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Charles M. Blow is a New York Times columnist
He writes on: Politics, Public Opinion and Social Justice. In this piece he is addressing the comments made recently by Ruddy Giuliani, the former mayor of New York. Those comments have generated a significant amount of responses from various people.
In this essay Mr. Blow takes us to task -- he wants us to think. What does American exceptionalism really means and to whom? How does one prove love of country and to whom should such proof be offered? Do those in positions on national leadership have a responsibility to be judicious in their utterances? Is there a price or cost for malicious and irresponsible histrionics? What exactly is "free" speech and for whom? Lastly, there are different types of love - sophomoric (poorly informed, immature, pretentious, overly confident), and committed love: that grows and deepens and strives for a fuller understanding; a love that holds on and strives to evoke the maximum potential as in America being its best self.
We have arrived at the point where the utter tedium and desperation of personal attacks against the president about his life story and his loyalty are no longer news. The histrionics have shed their ability to shock. Most right-minded Americans — ethically speaking, not ideologically speaking — have moved on. But occasionally the insults prove to be accidentally instructive.
Take for instance what Rudy Giuliani (“America’s mayor”) said about the president last week at a dinner for Gov. Scott Walker of Wisconsin (a contender for America’s president). At the dinner — attended, according to Politico, by “about 60 right-leaning business executives and conservative media types” — Giuliani said, “I do not believe, and I know this is a horrible thing to say, but I do not believe that the president loves America.” He continued, “He doesn’t love you. And he doesn’t love me. He wasn’t brought up the way you were brought up and I was brought up through love of this country.”
Yes, Mr. Mayor, it was a horrible thing to say, which is why you backpedaled. On Fox, Giuliani gave a meandering, mealy-mouthed defense of this vile statement, claiming, preposterously, that “I’m not questioning his patriotism,” explaining that he hears Obama “criticize America much more often than other American presidents” and questioning the president’s faith in American exceptionalism.
Ah, American exceptionalism again.
This is in part about a fundamental difference in views. It is a definitional difference, not about the meaning of love but about the meaning of America and its place in the world. Does exceptionalism — if one accepts the premise — bestow exemption from critique? Is uniqueness perfection? Does our difference require some sort of arresting of development?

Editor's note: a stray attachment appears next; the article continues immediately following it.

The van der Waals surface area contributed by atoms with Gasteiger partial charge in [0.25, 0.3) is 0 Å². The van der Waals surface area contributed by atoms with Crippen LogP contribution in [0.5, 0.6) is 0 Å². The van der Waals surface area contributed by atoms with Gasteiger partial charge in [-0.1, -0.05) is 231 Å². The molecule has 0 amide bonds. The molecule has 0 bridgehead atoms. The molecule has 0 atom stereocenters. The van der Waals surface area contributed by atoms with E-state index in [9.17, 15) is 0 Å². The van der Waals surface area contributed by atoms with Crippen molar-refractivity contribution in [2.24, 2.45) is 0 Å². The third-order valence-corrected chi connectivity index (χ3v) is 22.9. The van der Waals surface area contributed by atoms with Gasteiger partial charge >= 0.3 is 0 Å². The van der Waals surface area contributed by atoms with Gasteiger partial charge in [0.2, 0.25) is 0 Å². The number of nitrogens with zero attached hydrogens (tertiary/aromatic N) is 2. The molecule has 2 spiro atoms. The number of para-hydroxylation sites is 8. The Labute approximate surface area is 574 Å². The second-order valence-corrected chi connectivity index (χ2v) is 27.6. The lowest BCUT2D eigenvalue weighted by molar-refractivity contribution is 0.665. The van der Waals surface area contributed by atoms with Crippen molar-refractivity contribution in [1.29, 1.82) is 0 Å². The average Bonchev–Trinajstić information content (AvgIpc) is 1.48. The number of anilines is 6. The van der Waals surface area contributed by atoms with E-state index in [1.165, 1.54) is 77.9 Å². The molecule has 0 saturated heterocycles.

As the Pew Research Center pointed out in July, “the view that the U.S. is exceptional — standing above all other countries in the world — has declined 10 points since 2011.” At that time last year, 58 percent of Americans believed America is “one of the greatest countries in the world, along with others,” while only 28 percent believed America “stands above all other countries in the world.” (Whether this is truly a measure of exceptionalism or diminished standing isn’t completely clear to me.)
And what does it mean to love the country? We’re not talking about touristic love of the place — not the mountains and the valleys, the cities and the suburbs, the mighty rivers and the shores that kiss the oceans — but a love of the idea of America.
In a way, this is an ideological battle. Conservatism is rooted in preservation; progressivism advances alteration. These are different love languages. These languages turn on your view of change itself: When you think of America, do you see a country struggling to be maintained or one striving to be made better?
The president not only ran for office on the idea of change, but his presence — in both visage and values — is the manifestation of change. He not only represents a very real affront to the status quo and traditional power but is also not shy about pointing out where America can improve.
Our allegiance needn’t — mustn’t — be blind to be true. We must acknowledge our warts if we are to proclaim our beauty. Our aggrandizement must be grounded. We must be willing to laud America where it has soared and rebuke it where it has faltered.
America is a great country in many ways. But it is far from perfect.
America is a living idea. It isn’t only the tenets of its founding, but also the terms of its future. Every day, we make America.
Seeking to preserve and enshrine one vision of this country from one period of its past robs it of what makes it magical: its infinite possibility for adjustment.
“All men are created equal” is an exquisite idea, but one that wasn’t fully embraced when the words were written. We, the American people, have pushed this country to consider that clause in the broadest possible interpretation for hundreds of years.
We are engaged in a constant struggle to force America to “be true to what you said on paper,” as the Rev. Dr. Martin Luther King Jr. put it.
The concept of forming “a more perfect union” has embedded in it the idea of ambition but not perfection itself. There is room for betterment. America is not static. America is striving.
And sometimes, America requires critique. Jingoism is an avoidance of realism.
You can simultaneously love and be disappointed in the object of your love, wanting it to be better than it is. In fact, that is a measure of love. Honest critique is a pillar of patriotism.
As James Baldwin put it, “I love America more than any other country in the world, and, exactly for this reason, I insist on the right to criticize her perpetually.”